The foundation of consciousness

Italian version

The practice for controlling the Earth Element does not differ in principle from those already tested for the other Elements. The Earth Element originates from the mutual influence of Fire, Air and Water, which constitute the space-time structure or form capable of hosting the core of awareness. The resulting experience for the practitioner is one of density and gravity.

  • Maintain your usual āsana; close your eyes and imagine that you are surrounded by a matter that has the density of the earth. Don’t think, though, that you feel trapped in a block of clay or rock; the feeling you have to arouse is that of an atmosphere whose substance is tangible and heavy.
  • Start inhaling the Element with full breathing (lungs and pores). As you exhale, think of nothing.
  • Continue with the initial seven inhalations, then increase by one breath at each subsequent session (lasting no more than twenty minutes). As you inhale, focus so that you feel your body getting heavier and heavier, almost immobilised by weight and gravity.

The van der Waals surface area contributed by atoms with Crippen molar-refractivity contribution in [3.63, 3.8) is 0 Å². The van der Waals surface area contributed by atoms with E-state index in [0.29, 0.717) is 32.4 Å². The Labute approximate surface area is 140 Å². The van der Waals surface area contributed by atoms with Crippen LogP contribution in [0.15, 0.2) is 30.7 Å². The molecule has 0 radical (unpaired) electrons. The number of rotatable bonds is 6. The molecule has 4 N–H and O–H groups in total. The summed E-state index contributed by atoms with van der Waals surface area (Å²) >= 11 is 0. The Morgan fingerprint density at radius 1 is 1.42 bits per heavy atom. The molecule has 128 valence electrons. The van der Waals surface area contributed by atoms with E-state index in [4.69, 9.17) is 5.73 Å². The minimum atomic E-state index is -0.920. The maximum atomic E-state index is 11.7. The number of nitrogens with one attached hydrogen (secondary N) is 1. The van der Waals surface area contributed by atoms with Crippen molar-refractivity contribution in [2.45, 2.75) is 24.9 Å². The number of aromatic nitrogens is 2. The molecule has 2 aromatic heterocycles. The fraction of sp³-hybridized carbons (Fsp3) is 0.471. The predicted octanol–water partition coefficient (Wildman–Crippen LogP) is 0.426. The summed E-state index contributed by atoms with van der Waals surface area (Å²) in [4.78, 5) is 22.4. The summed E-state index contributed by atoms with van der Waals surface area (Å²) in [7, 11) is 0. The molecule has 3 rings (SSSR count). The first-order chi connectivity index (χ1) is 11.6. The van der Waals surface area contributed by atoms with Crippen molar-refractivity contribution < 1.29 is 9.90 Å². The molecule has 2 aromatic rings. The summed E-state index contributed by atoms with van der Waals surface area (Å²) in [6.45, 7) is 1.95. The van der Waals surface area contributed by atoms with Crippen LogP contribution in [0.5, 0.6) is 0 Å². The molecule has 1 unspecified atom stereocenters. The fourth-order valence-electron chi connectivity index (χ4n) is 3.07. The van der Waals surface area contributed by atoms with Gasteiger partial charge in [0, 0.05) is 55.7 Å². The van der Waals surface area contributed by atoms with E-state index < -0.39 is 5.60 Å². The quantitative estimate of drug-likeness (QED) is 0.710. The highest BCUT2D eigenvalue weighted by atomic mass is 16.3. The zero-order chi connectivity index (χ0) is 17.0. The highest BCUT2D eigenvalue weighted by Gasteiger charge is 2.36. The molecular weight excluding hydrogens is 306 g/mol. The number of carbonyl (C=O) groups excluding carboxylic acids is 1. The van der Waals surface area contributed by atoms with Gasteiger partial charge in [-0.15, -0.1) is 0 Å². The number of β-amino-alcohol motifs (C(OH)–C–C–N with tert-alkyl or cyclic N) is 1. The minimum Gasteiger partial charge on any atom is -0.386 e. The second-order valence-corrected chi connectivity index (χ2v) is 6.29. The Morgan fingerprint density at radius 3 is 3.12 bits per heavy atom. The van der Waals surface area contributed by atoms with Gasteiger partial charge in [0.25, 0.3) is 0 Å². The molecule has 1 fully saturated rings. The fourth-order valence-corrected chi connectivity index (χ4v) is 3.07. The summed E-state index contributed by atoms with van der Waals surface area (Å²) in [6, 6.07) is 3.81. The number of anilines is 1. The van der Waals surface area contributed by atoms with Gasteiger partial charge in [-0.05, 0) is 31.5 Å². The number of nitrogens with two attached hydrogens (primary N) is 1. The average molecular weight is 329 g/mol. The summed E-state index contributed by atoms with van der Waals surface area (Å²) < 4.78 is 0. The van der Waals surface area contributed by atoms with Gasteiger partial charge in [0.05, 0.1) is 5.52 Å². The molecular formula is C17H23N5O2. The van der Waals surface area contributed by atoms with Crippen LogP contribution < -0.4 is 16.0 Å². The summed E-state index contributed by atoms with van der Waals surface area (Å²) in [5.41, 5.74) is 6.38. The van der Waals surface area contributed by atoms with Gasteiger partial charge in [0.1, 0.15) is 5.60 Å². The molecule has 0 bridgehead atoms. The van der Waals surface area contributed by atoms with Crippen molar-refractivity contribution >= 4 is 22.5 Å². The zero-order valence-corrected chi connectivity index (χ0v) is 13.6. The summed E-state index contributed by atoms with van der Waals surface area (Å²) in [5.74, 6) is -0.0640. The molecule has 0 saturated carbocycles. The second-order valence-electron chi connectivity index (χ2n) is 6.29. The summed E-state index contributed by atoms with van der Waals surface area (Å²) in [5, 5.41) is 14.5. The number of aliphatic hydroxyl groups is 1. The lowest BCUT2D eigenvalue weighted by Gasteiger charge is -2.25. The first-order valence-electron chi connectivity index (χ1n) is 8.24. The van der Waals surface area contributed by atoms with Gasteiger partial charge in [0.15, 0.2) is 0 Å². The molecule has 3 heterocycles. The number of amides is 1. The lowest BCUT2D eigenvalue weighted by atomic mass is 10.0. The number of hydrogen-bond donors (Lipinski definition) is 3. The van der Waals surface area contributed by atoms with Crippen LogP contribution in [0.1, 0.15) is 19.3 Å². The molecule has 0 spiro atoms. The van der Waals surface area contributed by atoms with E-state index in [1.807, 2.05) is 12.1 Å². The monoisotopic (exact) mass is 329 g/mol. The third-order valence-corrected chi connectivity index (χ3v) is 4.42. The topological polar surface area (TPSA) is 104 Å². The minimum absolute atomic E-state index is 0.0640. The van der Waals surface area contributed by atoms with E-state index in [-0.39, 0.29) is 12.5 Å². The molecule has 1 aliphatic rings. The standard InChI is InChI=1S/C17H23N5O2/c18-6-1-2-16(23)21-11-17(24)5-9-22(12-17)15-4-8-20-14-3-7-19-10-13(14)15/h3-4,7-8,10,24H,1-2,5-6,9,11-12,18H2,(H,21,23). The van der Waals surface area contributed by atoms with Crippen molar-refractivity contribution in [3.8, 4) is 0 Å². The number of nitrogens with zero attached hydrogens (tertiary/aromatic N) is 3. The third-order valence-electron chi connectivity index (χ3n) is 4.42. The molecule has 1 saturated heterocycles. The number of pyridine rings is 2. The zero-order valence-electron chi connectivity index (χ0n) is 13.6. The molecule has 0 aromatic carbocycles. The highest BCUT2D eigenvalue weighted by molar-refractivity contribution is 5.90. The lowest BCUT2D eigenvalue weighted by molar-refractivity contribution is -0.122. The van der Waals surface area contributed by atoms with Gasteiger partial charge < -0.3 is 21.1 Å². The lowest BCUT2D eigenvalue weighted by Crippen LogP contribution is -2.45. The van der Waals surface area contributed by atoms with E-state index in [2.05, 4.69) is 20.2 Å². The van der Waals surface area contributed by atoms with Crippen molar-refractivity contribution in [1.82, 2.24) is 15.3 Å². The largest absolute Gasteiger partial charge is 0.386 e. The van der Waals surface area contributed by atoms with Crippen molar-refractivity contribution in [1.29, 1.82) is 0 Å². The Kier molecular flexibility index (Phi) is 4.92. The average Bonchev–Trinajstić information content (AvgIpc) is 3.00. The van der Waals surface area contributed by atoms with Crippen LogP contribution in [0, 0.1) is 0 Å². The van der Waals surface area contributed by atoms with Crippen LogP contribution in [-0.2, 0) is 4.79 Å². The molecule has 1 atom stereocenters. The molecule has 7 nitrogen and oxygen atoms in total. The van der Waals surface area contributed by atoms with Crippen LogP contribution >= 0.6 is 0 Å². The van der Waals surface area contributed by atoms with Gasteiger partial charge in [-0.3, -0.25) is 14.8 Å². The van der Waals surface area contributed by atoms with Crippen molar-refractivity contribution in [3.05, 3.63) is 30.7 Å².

• Once you have stabilised the sensation, exhale, returning the Earth Element that you have accumulated into the universe. Remember that the number of exhalations must coincide with the inhalations carried out.

Bardon links this technique to the sadhanas practised by Tibetan monks. The term, which means “practice to achieve a goal”, is associated in Hinduism with methods for spiritual attainment and detachment from worldly attachments; in Tibetan Tantric Buddhism, it is mainly connected to exercises in the form of visualisation and intense meditation.

A further note concerns the choice of colours associated with the Element’s visualisation. Bardon matches the colour red with Fire, blue with Air, greenish blue with Water and yellow, grey or black with Earth. These associations can vary according to traditions and teachings; for example, the Zohar, an expression of Jewish mysticism, associates yellow with Air and green with Earth. It is not a contradiction but simply a variation of the quality of attributes based on changed expository considerations relating to the type of teaching, etc. Bardon is quite clear about the use of colours during meditation: it is an individual choice, and in any case, what matters is the sensation aroused by the practice, hence the heat for Fire, the lightness for Air, the cold for Water and gravity for Earth.

With this exercise, the soul’s training for the third Step ends.